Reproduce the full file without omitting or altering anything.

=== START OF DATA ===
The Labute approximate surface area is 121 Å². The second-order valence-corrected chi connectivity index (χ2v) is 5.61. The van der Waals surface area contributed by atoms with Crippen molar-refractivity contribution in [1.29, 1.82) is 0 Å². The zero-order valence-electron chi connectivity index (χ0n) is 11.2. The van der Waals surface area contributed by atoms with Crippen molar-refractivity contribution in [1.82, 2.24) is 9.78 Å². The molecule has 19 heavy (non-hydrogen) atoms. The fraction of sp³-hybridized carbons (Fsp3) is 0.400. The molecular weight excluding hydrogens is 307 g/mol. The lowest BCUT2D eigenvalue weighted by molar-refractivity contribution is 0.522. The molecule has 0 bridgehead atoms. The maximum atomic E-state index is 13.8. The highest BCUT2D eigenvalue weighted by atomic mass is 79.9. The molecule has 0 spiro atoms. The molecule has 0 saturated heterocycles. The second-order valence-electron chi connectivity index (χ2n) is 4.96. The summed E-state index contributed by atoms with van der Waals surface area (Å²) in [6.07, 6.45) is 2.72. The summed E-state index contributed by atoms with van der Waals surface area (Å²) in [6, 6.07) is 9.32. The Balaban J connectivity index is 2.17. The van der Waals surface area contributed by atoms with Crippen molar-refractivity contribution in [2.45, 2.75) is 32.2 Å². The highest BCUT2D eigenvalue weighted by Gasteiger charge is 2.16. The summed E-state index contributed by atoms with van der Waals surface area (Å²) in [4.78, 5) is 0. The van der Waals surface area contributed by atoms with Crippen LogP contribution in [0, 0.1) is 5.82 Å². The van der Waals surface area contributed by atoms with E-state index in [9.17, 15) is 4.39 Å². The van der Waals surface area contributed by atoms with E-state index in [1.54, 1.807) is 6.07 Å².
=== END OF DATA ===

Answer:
The Labute approximate surface area is 121 Å². The second-order valence-corrected chi connectivity index (χ2v) is 5.61. The van der Waals surface area contributed by atoms with Crippen molar-refractivity contribution in [1.29, 1.82) is 0 Å². The zero-order valence-electron chi connectivity index (χ0n) is 11.2. The van der Waals surface area contributed by atoms with Crippen molar-refractivity contribution in [1.82, 2.24) is 9.78 Å². The molecule has 19 heavy (non-hydrogen) atoms. The fraction of sp³-hybridized carbons (Fsp3) is 0.400. The molecular weight excluding hydrogens is 307 g/mol. The lowest BCUT2D eigenvalue weighted by molar-refractivity contribution is 0.522. The molecule has 0 bridgehead atoms. The maximum atomic E-state index is 13.8. The highest BCUT2D eigenvalue weighted by atomic mass is 79.9. The molecule has 0 spiro atoms. The molecule has 0 saturated heterocycles. The second-order valence-electron chi connectivity index (χ2n) is 4.96. The summed E-state index contributed by atoms with van der Waals surface area (Å²) in [6.07, 6.45) is 2.72. The summed E-state index contributed by atoms with van der Waals surface area (Å²) in [6, 6.07) is 9.32. The Balaban J connectivity index is 2.17. The van der Waals surface area contributed by atoms with Crippen molar-refractivity contribution in [2.45, 2.75) is 32.2 Å². The highest BCUT2D eigenvalue weighted by Gasteiger charge is 2.16. The summed E-state index contributed by atoms with van der Waals surface area (Å²) in [4.78, 5) is 0. The van der Waals surface area contributed by atoms with Crippen LogP contribution in [0, 0.1) is 5.82 Å². The van der Waals surface area contributed by atoms with E-state index in [9.17, 15) is 4.39 Å². The van der Waals surface area contributed by atoms with E-state index in [1.54, 1.807) is 6.07 Å².